Could we be using the wrong type of frangible pins on cross-country fences?

A new paper produced by a Swedish engineer suggests that the answer is yes.

Anders Flogård, the designer of the MIM safety pin and clip, has produced a document with diagrams that show how the physical forces that come into effect when a horse hits a fence while travelling forward and upward — as they would be in the take-off phase of a jump — are such that a reverse clip or pin on the back of a fence is far more likely to prevent a rotational fall than a traditional pin, which Anders believes may even accentuate the mistake.

The paper explains that when a rotational fall occurs, the forces on the horse are first horizontal and then vertical.

A traditional frangible pin positioned at the front of a fence is unable to move horizontally on impact as the upright posts prevent it from doing so. If the vertical — but not the horizontal force — is taken away as the pin is triggered, the distance between the rotational centre and the horse’s centre of gravity is reduced, which increases the rotational speed.

But with reverse frangible technology the fence is able to be driven forwards in the same direction as the horse. As the horse’s legs are never completely trapped the rotational speed is reduced. This means the horse will have a chance of recovering and staying on its feet.

Andy Griffiths, chairman of the International Event Officials Club (IEOC), said that the paper had been circulated to all members of the IEOC and had garnered “positive feedback”.

The issue, he said, is that the FEI is failing to act on new research such as this.

“The FEI needs to take the lead in safety research. It should not be left to national federations to try and persuade their umbrella organisation to be proactive,” he stated.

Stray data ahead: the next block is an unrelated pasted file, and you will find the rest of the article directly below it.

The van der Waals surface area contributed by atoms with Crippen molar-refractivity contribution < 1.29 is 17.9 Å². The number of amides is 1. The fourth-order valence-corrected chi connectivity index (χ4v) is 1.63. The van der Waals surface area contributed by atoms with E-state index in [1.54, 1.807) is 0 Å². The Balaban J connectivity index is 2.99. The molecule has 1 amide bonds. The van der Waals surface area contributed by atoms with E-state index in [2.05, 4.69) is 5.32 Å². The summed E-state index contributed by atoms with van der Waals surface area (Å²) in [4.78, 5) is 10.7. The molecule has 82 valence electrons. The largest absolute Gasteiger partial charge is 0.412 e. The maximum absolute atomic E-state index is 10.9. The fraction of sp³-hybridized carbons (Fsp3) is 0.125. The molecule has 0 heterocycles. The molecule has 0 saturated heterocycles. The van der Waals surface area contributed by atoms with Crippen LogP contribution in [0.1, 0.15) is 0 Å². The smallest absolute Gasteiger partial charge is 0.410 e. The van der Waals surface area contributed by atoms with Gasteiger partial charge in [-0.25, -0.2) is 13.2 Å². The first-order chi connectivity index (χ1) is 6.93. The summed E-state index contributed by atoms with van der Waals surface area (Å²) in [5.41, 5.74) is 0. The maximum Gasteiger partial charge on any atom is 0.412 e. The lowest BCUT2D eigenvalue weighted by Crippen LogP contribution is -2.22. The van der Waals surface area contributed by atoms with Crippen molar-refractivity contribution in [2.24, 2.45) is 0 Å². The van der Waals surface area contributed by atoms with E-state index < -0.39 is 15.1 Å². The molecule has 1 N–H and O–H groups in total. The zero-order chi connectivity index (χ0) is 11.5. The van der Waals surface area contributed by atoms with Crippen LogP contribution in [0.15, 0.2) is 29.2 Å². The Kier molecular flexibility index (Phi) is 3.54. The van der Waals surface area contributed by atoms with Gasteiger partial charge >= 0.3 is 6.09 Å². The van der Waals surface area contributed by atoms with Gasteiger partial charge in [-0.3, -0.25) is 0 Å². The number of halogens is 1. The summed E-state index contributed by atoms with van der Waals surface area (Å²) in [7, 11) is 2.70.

Course-designer Eric Winter, whose tracks include Blenheim and Hartpury, said that although reverse frangible technology is proving to be superior to traditional methods of pinning, much depends on the type of fence.

“There is no doubt that frangible pins have saved lives,” he told H&H. “But a method of pinning that is suitable for one type of obstacle might be inappropriate for another.

“It is vitally important that we keep looking at new ways to make the sport safer but, equally, there has to be sufficient expertise on the ground to implement new technologies.

“Education of officials and course-designers at all levels is therefore crucial.”

Cost is another prohibiting factor, said Eric.

“The sport simply hasn’t the budget to be spending vast sums of money on research and testing. It is not Formula 1,” he said.

The FEI’s Catrin Norinder said: “The FEI will review all new studies and research that will help the development of the risk management of eventing, together with the national federations.”

This news story was first published in H&H magazine (16 October 2014).